What Hillary Told Cindy

Sheehan and company get face time with senators Clinton, Reid, Lieberman. McCain’s next.

“She didn’t take any notes, but hopefully the emotions we evoked in that meeting will say more than any notes would,” said Al Zappala of Philadelphia, whose son, Sgt. Sherwood Baker, was killed in Baghdad last year.

Sheehan and the other members of the Bring Them Home Now tour say they won’t give up until they get every member of Congress to take a stance on U.S. withdrawal.

They’ve launched a new campaign, Meet With the Mothers, to mobilize other military family members to go to every member of Congress and ask them what noble cause their loved ones are fighting and dying for. Senator John McCain, Republican of Arizona, has agreed to meet with Sheehan on Tuesday, after refusing earlier requests.

Cindy Sheehan keeping a vigil in Senator Bill Frist's office with another activist
photo: Sarah Ferguson
Cindy Sheehan keeping a vigil in Senator Bill Frist's office with another activist


Buttonholing Joe Lieberman

On Thursday, the anti-war activists with Bring Them Home Now also succeeded in ambushing Connecticut senator Joe Lieberman, who was downstairs in the Senate office building for a photo shoot.

“This is my nephew, and we really need to know from you what he died for,” announced Beatriz Saldivar of Fort Worth, Texas, holding up an enlarged picture of Dennis Torres, who was killed in February when his unarmored Humvee was blown up outside of Baghdad. In her other hand, she held a photo of his pregnant fiancée weeping over the coffin.

“My heart goes out to you and everyone who’s lost somebody in the war,” said the former presidential hopeful, doing his best to smile kindly.

Noting that he had traveled to Iraq three times, Lieberman said: “I have supported this war and I still do. I’m not a big fan of Bush’s foreign policy and believe we could have done much more to win the support of other countries before we went in. But I do think the world is safer without Saddam Hussein.”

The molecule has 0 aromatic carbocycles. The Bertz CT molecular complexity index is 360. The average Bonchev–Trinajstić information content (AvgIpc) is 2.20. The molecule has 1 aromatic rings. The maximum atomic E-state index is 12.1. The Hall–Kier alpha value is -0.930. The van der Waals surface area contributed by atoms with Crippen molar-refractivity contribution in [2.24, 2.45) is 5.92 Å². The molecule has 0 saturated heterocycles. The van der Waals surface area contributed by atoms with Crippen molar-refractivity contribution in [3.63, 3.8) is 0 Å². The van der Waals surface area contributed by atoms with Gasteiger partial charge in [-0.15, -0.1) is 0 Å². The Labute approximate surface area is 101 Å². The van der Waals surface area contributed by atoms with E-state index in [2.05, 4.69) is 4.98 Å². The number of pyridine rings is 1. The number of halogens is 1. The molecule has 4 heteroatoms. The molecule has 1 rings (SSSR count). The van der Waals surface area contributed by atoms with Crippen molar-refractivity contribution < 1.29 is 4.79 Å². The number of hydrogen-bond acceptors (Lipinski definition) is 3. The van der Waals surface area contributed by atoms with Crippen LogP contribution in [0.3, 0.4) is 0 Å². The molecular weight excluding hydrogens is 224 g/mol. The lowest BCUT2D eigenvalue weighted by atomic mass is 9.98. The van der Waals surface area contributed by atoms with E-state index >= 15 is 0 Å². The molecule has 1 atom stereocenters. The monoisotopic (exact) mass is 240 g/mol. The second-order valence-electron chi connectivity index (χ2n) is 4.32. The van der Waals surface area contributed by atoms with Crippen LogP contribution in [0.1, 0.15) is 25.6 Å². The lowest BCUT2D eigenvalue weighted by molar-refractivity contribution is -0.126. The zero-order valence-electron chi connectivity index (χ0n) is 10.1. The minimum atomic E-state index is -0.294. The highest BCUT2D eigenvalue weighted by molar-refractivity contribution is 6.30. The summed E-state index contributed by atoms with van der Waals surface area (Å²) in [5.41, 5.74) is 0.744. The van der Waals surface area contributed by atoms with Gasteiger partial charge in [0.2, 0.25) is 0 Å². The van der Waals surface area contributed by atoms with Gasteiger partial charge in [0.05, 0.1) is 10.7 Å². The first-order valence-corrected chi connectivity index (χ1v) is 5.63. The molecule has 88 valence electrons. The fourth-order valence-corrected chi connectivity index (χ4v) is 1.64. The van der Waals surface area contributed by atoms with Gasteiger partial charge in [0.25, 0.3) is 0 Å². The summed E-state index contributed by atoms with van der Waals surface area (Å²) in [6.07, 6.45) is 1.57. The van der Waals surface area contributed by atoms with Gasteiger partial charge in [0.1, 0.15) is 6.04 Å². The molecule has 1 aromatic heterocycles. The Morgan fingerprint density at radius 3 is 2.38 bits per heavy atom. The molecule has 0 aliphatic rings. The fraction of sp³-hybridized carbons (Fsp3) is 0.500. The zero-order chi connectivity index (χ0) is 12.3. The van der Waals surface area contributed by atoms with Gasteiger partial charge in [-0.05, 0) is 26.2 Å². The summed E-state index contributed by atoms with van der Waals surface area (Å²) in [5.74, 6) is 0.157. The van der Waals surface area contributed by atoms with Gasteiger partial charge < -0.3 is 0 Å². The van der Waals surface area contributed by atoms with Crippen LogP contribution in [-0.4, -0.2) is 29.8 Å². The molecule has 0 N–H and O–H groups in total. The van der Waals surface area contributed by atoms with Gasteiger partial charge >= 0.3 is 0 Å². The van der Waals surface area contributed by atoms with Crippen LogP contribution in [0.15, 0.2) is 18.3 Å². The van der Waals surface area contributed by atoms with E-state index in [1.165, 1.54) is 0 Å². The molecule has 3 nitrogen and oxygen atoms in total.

Lieberman pointed out that in 1988, he and Senator John McCain called for the overthrow of Saddam after Iraqi troops massacred more than 100,000 Kurds and attacked Iran with chemical weapons,

“But the evidence? The whole reason we went over there?” demanded Hart Viges, a 29-year old Army specialist who filed for conscientious objector status after serving a year in Iraq. “We never found any weapons of mass destruction. The whole reason we went was a lie.”

Lieberman said he thought the idea that Saddam possessed WMD’s had been “overplayed” by the Bush administration and wasn’t the only reason for invading in any case. Sounding very much like Bush, who defended the war again Thursday, Lieberman said: “If it doesn’t end well, that country will go into a civil war and the whole Middle East will be destabilized. And the terrorists who are there now … they’ll claim it as a big victory and then they’ll go on to the next country.”

“But you know they’re only there because we’re there,” Viges pressed, speaking of the foreign insurgents who have flocked to Iraq since the U.S. invaded.

“I believe these people have given their lives in a cause that will make your lives and your children’s lives safer,” Lieberman insisted.

Saldivar wasn’t having it. “My nephew will never see his daughter, who was born just 72 hours ago.”

Noting that the next time Lieberman travels to Iraq, his Humvee will likely be fully armored, she demanded: “What makes your life—or Donald Rumsfeld’s life—more valuable?”

To which the senator could only respond: “I’m glad you’re doing it, and I respectfully disagree.”

“If the politicians don’t answer, there will be constituent Camp Caseys on their doorstep, just like in Crawford,” vows Jonathan Read, the former chair of Park Plaza Hotels and Resorts, who helped launch the campaign after camping out in Crawford with Sheehan for three weeks.

Earlier in the day, Sheehan and several other military moms held a press conference to announce a $1 million campaign of TV commercials and print ads.

The hard-hitting TV ad was funded by donations to Gold Star Families for Peace. It features four women challenging the president for taking the country to war, including Melanie House, a former supporter of invading Iraq, whose husband, Petty Offficer John House, was killed when his helicopter was shot down earlier this year.

“How many more soldiers have to die for your mistake? My husband never got to hold his baby. What will I tell our son his father died for?” House asks in the commercial, which is set to run nationally on the Fox News Network and on CNN in Washington, D.C., over the next 12 days. The print ads were paid for by Win Without War. They feature the banner headlines, “They lied. They died,” and juxtapose the faces of Bush, Donald Rumsfeld, Dick Cheney, and Condoleezza Rice with a full-page list in tiny fine print of the more than 1,900 American soldiers killed in Iraq. The ads are running in 14 papers, including USA Today. A two-page spread appeared in Thursday’s Washington Post.

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